A recent study showed that Black women are more likely to be upwardly mobile even after being born into a lower middle class/poor household than Black men. It’s one prime example showing what Black women can do on their own. That we have the power amongst ourselves to significantly improve the Black community with our work ethic and wealth alone. It shows that we don’t need to depend on men for anything. It shows how powerful we are. And I know some Black women don’t like the idea of doing everything themselves because it can seem masculine and whatnot, but I believe there’s definitely a way to be independent while still maintaining your femininity. Not everything is black and white, a balance just needs to be found.

After having some messy relationships with men I got tired of dating very quickly because it wasn’t hard for me to peep the game and see how most men operate. It’s very tiring when you think about how many of them like to play games, are dishonest, uneducated (formally or not), are broke with no ambition, etc. I sat down and really thought to myself and questioned why I was forcing myself to date guys when I really didn’t even feel like it. And I realized it’s because I felt like I had to. As a woman in her early twenties, I felt as though I was obligated to get a start on finding my future husband so I could start a family before I was 30. The more I sat and analyzed my actions, I simply came to the conclusion that there’s nothing a man can give me that I can’t give myself.

Yes, romantic love is nice and all of the niceties that come with it i.e affection, connection, etc. But I also told myself that whether or not I find that is really of no importance to me. I’ve had relationships that completely broke my spirit and took me a long time to recover from, relationships that put a huge damper on my self-confidence. I told myself I would never allow a man to make me feel bad about myself in any way ever again.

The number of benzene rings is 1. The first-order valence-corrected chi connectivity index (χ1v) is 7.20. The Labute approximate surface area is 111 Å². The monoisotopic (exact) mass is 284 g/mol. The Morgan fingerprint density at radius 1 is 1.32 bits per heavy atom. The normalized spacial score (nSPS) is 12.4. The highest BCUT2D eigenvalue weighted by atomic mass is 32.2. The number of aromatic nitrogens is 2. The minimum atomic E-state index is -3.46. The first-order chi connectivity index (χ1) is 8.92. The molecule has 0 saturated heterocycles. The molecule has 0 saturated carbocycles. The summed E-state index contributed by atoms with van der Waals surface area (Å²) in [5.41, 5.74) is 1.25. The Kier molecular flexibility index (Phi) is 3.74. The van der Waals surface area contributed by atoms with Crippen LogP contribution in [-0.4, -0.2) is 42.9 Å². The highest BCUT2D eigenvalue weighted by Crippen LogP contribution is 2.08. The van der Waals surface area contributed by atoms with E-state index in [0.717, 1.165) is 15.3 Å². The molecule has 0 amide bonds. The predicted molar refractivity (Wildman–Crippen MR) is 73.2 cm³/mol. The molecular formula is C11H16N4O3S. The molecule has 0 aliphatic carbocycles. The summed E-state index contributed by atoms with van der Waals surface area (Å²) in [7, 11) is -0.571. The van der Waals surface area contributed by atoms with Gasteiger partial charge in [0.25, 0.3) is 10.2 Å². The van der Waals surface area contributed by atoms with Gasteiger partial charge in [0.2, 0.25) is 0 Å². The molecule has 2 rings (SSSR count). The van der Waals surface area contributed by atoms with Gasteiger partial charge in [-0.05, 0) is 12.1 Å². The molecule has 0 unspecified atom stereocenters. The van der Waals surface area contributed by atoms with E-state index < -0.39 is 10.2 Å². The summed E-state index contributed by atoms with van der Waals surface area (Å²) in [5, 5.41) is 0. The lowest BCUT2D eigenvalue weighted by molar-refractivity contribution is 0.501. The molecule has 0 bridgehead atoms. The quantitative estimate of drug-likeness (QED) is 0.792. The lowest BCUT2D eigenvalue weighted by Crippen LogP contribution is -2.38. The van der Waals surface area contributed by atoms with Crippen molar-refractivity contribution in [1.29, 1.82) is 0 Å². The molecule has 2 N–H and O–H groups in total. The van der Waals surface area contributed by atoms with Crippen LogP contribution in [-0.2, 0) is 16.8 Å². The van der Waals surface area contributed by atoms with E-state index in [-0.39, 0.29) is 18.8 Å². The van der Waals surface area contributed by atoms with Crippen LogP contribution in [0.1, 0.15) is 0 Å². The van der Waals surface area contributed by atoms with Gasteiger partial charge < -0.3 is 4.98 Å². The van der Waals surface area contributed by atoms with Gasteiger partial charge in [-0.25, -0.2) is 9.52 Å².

I’ve committed myself to living a happy and healthy life where I follow my dreams and I work hard. I nurture the relationships around me with my friends and family because I love them and they remind me that I’m never alone. I love and put myself first because this is my life and I will live it as I see fit. I no longer stress myself out over the thought of living out the rest of my days as a single woman because my happiness and capabilities to live the life that I want for myself, are not contingent upon the presence of a man. There are a ton of women, yes even Black women, that are indifferent about finding romantic love and that’s okay. And other people need to learn to be okay with that as well and realize that solitude and being single is nothing to be ashamed of.

 “Erin Dyana is a freelance writer with a focus on pop culture, criticisms, and beauty. Her work has been featured in Teen Vogue, Urban Social TV, Wear Your Voice Magazine, Clementine Zine, and Philadelphia Print Zine. In her free time she likes to create art, watch films, read books, and eat everything in sight."